Say it loud! We’re building to fight racism and fascism
We launched the new book Say it Loud! Marxism and the Fight Against Racism in Glasgow last week.
It was a fantastic meeting with almost 80 people, including 12 students from our Glasgow university Socialist Worker Student Society (SWSS).
The SWSS group has been attracting 20 to 50 students every week and the book launch really fitted with what we’ve been doing at the university.
Three of us are going on the Unite Against Fascism (UAF) and Love Music Hate Racism organised trip to the Nazi extermination camp at Auschwitz next week.
We have been raising the issue of fighting racism and fascism in different forums. So far we have received support from several unions, Glasgow university students and other political and community events.
We were really encouraged that the local committees of Scottish teachers’ union, EIS, were willing to provide financial support. They have also invited us to report back from the trip and come to speak to the union’s local area committees.
We are particularly pleased that some individual teachers have taken collections in their schools and are keen for us to present talks aimed at school students on the lessons of the Holocaust and the threat of fascism today.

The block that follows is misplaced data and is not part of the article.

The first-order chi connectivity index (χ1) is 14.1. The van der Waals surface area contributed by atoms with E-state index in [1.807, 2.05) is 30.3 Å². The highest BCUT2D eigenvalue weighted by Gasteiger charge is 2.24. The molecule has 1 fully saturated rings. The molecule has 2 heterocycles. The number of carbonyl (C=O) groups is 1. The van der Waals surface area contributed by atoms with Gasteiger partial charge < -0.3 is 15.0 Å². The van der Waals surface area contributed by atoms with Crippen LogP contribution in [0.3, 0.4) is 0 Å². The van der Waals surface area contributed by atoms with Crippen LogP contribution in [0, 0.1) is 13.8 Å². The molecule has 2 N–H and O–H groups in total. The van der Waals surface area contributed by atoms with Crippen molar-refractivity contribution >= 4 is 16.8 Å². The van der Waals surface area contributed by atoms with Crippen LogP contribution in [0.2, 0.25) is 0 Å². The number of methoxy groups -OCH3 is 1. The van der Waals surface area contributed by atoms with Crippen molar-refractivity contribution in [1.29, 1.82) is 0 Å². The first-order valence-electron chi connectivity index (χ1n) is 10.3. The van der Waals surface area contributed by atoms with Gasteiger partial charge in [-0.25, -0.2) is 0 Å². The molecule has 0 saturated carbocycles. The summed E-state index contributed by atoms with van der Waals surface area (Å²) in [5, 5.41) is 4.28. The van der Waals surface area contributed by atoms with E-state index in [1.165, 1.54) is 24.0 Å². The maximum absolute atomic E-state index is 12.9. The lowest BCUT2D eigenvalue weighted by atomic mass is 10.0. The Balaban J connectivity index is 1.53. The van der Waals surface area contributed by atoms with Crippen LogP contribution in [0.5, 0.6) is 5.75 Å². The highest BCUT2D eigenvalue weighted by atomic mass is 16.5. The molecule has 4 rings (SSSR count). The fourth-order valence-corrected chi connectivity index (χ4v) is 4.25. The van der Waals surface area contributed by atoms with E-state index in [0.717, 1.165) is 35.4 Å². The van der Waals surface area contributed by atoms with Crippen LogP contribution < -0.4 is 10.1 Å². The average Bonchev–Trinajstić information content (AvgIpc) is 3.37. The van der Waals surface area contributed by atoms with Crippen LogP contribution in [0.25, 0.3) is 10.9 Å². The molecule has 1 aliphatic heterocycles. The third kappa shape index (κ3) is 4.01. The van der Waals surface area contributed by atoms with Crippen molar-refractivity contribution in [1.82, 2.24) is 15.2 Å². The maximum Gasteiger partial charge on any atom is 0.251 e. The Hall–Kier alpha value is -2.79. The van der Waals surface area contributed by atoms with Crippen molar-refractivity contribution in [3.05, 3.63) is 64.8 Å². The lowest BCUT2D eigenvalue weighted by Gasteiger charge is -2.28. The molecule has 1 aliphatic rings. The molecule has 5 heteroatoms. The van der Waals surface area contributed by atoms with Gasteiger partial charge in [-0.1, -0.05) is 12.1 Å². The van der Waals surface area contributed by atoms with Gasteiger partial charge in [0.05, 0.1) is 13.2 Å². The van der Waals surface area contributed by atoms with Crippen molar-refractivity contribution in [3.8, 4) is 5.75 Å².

It’s clear you cannot passively oppose racism and fascism—you must actively fight it. And similarly, you cannot fight it alone, you must be part of a collective.
It’s no surprise then that several of the students decided to become members of the Socialist Workers Party and join UAF.
They also understood the need to encourage others to join a revolutionary party that is committed to dismantling the capitalist system that breeds such racism and fascism.
So, if there’s a book launch of Say It Loud in your area make sure you use the opportunity to build a network of anti-racists and anti-fascists. And if there isn’t set one up!
Lorna McKinnon, Glasgow
We have to fight every little cut
I was upset to find out last week that it looks like Porthcawl Museum, near Cardiff, will be forced to close. Bridgend Council is planning to sell off the building that houses it.
My Dad helped set the museum up in the 1970s and every time I visit Porthcawl I call in for a quick look around.
It’s just a small cut. It’s not headline news like job losses and the bedroom tax. But cuts also affect our cultural life and we all end up poorer as a result.
I hope there is a campaign to save the museum. I can’t do much from London, but it makes me angry. And even more determined to fight the cuts here.
Andrea Butcher, North London
Tories don’t want to help the unemployed
After three and a half years on Jobseeker’s Allowance (JSA), I managed to get a job.
But my first wages will not arrive until the end of November and of course my JSA has stopped.
I am eligible for £50 a week Working Tax Credits but it will take five weeks to process.
My Job Centre said that they will pay my fares to work for a month, but cannot give me anything for living costs. They referred me to a food bank.